They turned.

“I think I’m going to buy an umbrella.”

Openmouth staring. Like I’d just said “I think I was anal probed by an alien life form – and I liked it -- last night”.

But I’d suffered long enough. My flatiron missed me. As did my little cream tweed wool jacket. And although my shoes would remain impractical, I knew the umbrella would save me from the most uncomfortable part of rain of all: that nearly ice-cold raindrop that insists on falling right in that hollow part of your neck where your shirt gaps enough for it to drip, cold and unexpected, onto your collarbone and then trickle down your chest or under your arm, where it leaves a trail of goosebumps and an uncomfortable violated feeling.

I love Seattle, and the rain, and I’m a native if ever there was one. I’m not afraid of plaid or flannel or bums or beards. I have three square cups of coffee a day and would check “athletic” in a box that describes me. I understand the ferry system and I’m proud of the bio-fuel buses. Traffic doesn’t faze me, but I don’t know how to drive a stick shift, and I like to hike, fish, and pet strangers’ dogs. And if I found a wallet, I’d return it to its rightful owner.

But damn it, I’ve walked my last block in the rain. It’s not like it is in the movies, where people are all warm and sexy and beautiful when wet. They’re not. They smell weird, and are clammy, and most of us women, try as we might to make wet look irresistible and carefree, just look like someone gave us a swirly.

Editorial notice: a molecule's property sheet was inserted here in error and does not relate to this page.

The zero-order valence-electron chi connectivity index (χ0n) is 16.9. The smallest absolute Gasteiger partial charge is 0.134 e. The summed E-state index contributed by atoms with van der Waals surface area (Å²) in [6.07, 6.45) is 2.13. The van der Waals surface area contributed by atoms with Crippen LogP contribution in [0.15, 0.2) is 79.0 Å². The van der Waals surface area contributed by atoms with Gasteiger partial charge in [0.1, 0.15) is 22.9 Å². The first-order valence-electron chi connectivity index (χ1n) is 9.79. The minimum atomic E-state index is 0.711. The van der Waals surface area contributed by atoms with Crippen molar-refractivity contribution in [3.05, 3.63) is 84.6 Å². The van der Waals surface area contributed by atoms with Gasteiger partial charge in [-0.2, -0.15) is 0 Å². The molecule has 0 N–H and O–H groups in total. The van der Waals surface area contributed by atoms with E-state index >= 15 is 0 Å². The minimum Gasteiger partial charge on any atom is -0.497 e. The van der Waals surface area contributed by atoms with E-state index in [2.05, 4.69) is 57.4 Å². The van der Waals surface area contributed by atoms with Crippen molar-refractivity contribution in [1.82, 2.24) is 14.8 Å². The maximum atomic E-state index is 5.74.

So now, I am the proud owner of a gorgeous little polka-dotted umbrella that goes perfectly with my pointy, wet, impractical flats. (And that newly smooth, dry, shiny hair). And you know what? I like it. I feel a little mysterious under an umbrella, like at any moment a stranger might approach me and duck under for a quick makeout session, or tuck a note into the pocket of my trench. It’s that feeling of hotness that comes from being completely and stylishly buttoned up – like that headmistress all the Catholic boys obsessed about in junior high, or the slightly dangerous but undeniably sultry femme fatale in those noir films.

And I like it.

6 comments:

marinamode said...

Take a look to my shoes...
Marina (from France)

Anonymous said...

I love my umbrella - I just leave it in the trunk of my car and never have it when needed so never get to use it...

(sorry for disappearing)

...now that my hair is in locks I'm no longer allergic to rain ( use to be insta-Afro time)so I don't really worry to much about the weather - it doesn't get to bad here.

Trebuchet said...

Oooh! Locks. I love them... but am worried about lock-care. How do you wash? Do they ever start to smell funny? Please, explain to a white girl how this works.

nico said...

Living in south africa, i wont be buying an umbrella anytime soon.

What's your opinion of a man walking around with an umbrella.

Anonymous said...

I only wash my hair about twice a week - since i have to retwist each and every one after I wash it.

When I first started, I wasn't supposed to wash them that often - but I can't go for weeks without a wash. They would stink like crazy.

Janey said...

I was Google image searching pin-ups and came across the image you used for this entry and decided to read the accompanying entry. I'm a Portlander (though currently stated in Eugene for school), and I understand so much of what you said. I must say you gave me quite a well needed laugh with this entry.